Image courtesy of Brickshelf.
Thanks to a post on my blog about that non-existent Kolchak: The Night Stalker Atari 2600 cartridge, the Retroist invited me to write for the site. No demands where made on what I could discuss beyond it being a family friendly site as well as having something to do with things retro. I’m not sure I can properly describe the joy I felt at being welcomed by not just the readership but my fellow writers. Many that I would quickly become friends with and still chat on Facebook to this day.
Equally important was how the Retroist treated me when I joined full time. I was absolutely naive, friends. No one had taken the time to explain that you should give credit when sharing artwork or videos. And how overwhelming it all seemed back then. I didn’t know a thing about embedding videos or adding links and such. Every single day, the Retroist would patiently explain the way a blogger should behave. Not once did he lose his temper with me nor anyone who was contributing to the site.
But what does The Retroist mean to me? The Retroist is quite simply my extended and global online Family. Without a doubt the community here is one of the best. Appreciating the joy of simply sharing the things that are of interest from the past. I cherish it, I truly do. I’ll never be able to properly thank the Retroist for letting me experience that.
Without the Retroist paving the way with his 202 podcasts. I never would have had the guts to attempt Saturday Frights, Retro Radio Memories, Projectionist’s Sinister Tales of Terror, or the Diary of an Arcade Employee podcasts. Every step of the way…the Retroist was there to guide me. Along with others, helping to craft the podcasts so that The Retroist site had more to offer.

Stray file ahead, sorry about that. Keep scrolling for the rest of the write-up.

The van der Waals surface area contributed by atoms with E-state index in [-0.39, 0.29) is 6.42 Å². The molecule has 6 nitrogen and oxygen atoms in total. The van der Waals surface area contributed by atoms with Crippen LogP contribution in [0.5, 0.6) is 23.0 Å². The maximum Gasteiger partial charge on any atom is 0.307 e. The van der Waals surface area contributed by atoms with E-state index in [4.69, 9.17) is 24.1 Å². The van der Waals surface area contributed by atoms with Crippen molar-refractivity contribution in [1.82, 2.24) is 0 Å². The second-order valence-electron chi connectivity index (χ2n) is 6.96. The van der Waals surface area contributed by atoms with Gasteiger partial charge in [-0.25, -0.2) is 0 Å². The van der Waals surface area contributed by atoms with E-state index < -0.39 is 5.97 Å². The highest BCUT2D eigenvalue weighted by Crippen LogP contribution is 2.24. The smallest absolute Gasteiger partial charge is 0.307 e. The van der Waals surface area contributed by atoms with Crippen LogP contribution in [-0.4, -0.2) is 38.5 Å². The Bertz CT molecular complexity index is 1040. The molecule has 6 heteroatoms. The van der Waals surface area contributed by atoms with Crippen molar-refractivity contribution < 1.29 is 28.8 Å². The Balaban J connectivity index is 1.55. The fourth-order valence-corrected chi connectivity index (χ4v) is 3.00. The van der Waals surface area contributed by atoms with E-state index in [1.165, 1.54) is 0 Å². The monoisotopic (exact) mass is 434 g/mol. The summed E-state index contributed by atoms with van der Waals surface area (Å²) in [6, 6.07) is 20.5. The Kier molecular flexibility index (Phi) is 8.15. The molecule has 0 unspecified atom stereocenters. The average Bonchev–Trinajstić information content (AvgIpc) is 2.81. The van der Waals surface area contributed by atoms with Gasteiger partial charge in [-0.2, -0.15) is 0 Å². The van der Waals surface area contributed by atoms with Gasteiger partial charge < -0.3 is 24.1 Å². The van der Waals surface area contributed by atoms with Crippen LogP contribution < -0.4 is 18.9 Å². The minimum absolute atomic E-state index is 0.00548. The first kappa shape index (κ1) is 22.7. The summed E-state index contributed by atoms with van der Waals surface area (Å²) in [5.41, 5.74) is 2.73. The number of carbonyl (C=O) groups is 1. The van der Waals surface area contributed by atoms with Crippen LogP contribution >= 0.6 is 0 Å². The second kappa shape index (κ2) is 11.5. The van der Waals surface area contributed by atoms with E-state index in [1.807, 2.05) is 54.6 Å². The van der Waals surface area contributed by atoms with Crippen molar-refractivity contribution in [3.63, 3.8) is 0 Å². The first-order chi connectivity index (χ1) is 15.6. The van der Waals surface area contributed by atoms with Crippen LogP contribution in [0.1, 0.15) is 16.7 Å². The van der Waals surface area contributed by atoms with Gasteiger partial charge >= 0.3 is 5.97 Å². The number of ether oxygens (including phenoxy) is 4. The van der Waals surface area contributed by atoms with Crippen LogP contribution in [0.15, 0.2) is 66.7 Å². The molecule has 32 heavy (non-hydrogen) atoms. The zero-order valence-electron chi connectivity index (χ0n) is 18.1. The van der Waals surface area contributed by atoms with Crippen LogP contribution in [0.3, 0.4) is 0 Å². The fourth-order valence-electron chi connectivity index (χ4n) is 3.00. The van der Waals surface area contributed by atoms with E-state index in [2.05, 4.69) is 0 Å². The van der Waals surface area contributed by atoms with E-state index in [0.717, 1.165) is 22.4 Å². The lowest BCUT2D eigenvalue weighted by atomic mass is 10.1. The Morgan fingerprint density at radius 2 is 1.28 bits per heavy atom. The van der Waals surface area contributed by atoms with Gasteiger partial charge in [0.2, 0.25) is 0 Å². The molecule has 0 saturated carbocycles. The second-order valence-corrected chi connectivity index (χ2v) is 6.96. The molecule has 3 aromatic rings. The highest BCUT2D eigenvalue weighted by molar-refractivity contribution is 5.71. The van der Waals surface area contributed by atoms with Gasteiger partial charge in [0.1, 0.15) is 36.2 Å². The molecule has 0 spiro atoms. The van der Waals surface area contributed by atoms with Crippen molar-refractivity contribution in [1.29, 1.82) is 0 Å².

At last count there were 14,312 posts on The Retroist. Just between you and me, I believe the Retroist himself has been doing some pruning. As I recall a couple of months back it was in the 20,000 range. Furthermore I’ve been fortunate enough to contribute 3,001 of those posts. Not one time has the Retroist asked for help covering the costs of paying the server fees.
What The Retroist means to me!
I’m kind of rambling here. But in all honesty The Retroist feels like my home – where I belong. Thanks to the site I have found my place in the world where I can be creative…and myself. I think you will see from the earlier posts today by Allison Venezio, Gary Burton, RetroArt and the Nerdy Blogger. They all feel the same. I want to thank them for agreeing to this little tribute today to The Retroist site. As well as to all of you for visiting every day – enjoying what all of us writers have to talk about and share.
Most importantly I want to thank the Retroist. For his mentoring but more importantly for his friendship and letting me be much more than I would be if I wasn’t writing on The Retroist. Thanks for six wonderful years, my friend – I’m looking forward to what we the site holds in 2017.